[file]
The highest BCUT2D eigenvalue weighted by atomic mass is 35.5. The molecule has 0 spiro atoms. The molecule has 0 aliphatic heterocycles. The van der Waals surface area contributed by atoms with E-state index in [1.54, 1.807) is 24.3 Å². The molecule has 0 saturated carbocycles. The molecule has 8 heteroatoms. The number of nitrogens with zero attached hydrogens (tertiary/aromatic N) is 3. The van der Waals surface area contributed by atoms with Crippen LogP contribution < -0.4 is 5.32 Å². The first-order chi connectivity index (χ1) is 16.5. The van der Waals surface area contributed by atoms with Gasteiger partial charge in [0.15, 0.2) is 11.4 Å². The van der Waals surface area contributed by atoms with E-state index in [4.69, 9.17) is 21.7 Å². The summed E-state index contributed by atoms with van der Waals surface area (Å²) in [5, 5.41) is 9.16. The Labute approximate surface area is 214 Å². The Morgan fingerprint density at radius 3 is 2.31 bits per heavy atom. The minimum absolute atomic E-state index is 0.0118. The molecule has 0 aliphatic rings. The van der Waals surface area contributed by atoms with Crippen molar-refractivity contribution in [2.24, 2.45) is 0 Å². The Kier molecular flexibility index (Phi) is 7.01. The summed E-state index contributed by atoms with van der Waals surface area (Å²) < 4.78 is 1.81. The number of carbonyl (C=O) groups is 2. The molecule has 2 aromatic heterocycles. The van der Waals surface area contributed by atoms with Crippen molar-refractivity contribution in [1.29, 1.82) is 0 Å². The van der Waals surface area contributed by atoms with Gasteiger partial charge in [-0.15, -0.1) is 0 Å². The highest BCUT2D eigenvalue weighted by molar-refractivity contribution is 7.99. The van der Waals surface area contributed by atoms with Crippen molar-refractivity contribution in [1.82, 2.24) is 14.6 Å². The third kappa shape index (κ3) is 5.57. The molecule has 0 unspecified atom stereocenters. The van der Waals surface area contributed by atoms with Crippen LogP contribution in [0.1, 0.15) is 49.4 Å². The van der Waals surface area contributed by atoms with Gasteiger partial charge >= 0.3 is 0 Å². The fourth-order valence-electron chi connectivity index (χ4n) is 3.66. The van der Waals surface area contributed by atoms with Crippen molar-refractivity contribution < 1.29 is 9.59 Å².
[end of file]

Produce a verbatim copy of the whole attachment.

The highest BCUT2D eigenvalue weighted by atomic mass is 35.5. The molecule has 0 spiro atoms. The molecule has 0 aliphatic heterocycles. The van der Waals surface area contributed by atoms with E-state index in [1.54, 1.807) is 24.3 Å². The molecule has 0 saturated carbocycles. The molecule has 8 heteroatoms. The number of nitrogens with zero attached hydrogens (tertiary/aromatic N) is 3. The van der Waals surface area contributed by atoms with Crippen LogP contribution < -0.4 is 5.32 Å². The first-order chi connectivity index (χ1) is 16.5. The van der Waals surface area contributed by atoms with Gasteiger partial charge in [0.15, 0.2) is 11.4 Å². The van der Waals surface area contributed by atoms with E-state index in [4.69, 9.17) is 21.7 Å². The summed E-state index contributed by atoms with van der Waals surface area (Å²) in [5, 5.41) is 9.16. The Labute approximate surface area is 214 Å². The Morgan fingerprint density at radius 3 is 2.31 bits per heavy atom. The minimum absolute atomic E-state index is 0.0118. The molecule has 0 aliphatic rings. The van der Waals surface area contributed by atoms with Crippen molar-refractivity contribution in [2.24, 2.45) is 0 Å². The Kier molecular flexibility index (Phi) is 7.01. The summed E-state index contributed by atoms with van der Waals surface area (Å²) < 4.78 is 1.81. The number of carbonyl (C=O) groups is 2. The molecule has 2 aromatic heterocycles. The van der Waals surface area contributed by atoms with Crippen molar-refractivity contribution in [1.29, 1.82) is 0 Å². The van der Waals surface area contributed by atoms with Gasteiger partial charge in [-0.15, -0.1) is 0 Å². The highest BCUT2D eigenvalue weighted by molar-refractivity contribution is 7.99. The van der Waals surface area contributed by atoms with Crippen molar-refractivity contribution in [1.82, 2.24) is 14.6 Å². The third kappa shape index (κ3) is 5.57. The molecule has 0 unspecified atom stereocenters. The van der Waals surface area contributed by atoms with Crippen LogP contribution in [0.1, 0.15) is 49.4 Å². The van der Waals surface area contributed by atoms with Gasteiger partial charge >= 0.3 is 0 Å². The fourth-order valence-electron chi connectivity index (χ4n) is 3.66. The van der Waals surface area contributed by atoms with Crippen molar-refractivity contribution < 1.29 is 9.59 Å².